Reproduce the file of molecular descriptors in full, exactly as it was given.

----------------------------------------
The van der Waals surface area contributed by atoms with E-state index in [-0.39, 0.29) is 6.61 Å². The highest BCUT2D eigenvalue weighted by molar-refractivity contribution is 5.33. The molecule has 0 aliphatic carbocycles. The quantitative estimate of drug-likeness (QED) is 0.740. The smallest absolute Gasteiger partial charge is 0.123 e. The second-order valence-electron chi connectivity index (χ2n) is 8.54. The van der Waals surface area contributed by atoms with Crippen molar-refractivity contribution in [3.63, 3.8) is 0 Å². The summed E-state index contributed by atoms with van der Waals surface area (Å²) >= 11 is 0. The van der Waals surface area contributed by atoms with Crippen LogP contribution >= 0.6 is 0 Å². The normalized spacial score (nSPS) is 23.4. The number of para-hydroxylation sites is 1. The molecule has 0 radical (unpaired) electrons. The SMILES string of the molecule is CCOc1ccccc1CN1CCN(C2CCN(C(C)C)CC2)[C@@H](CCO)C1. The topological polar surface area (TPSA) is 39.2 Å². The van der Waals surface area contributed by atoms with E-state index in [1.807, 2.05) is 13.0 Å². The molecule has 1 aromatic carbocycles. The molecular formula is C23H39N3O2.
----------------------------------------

The van der Waals surface area contributed by atoms with E-state index in [-0.39, 0.29) is 6.61 Å². The highest BCUT2D eigenvalue weighted by molar-refractivity contribution is 5.33. The molecule has 0 aliphatic carbocycles. The quantitative estimate of drug-likeness (QED) is 0.740. The smallest absolute Gasteiger partial charge is 0.123 e. The second-order valence-electron chi connectivity index (χ2n) is 8.54. The van der Waals surface area contributed by atoms with Crippen molar-refractivity contribution in [3.63, 3.8) is 0 Å². The summed E-state index contributed by atoms with van der Waals surface area (Å²) >= 11 is 0. The van der Waals surface area contributed by atoms with Crippen LogP contribution >= 0.6 is 0 Å². The normalized spacial score (nSPS) is 23.4. The number of para-hydroxylation sites is 1. The molecule has 0 radical (unpaired) electrons. The SMILES string of the molecule is CCOc1ccccc1CN1CCN(C2CCN(C(C)C)CC2)[C@@H](CCO)C1. The topological polar surface area (TPSA) is 39.2 Å². The van der Waals surface area contributed by atoms with E-state index in [1.807, 2.05) is 13.0 Å². The molecule has 1 aromatic carbocycles. The molecular formula is C23H39N3O2.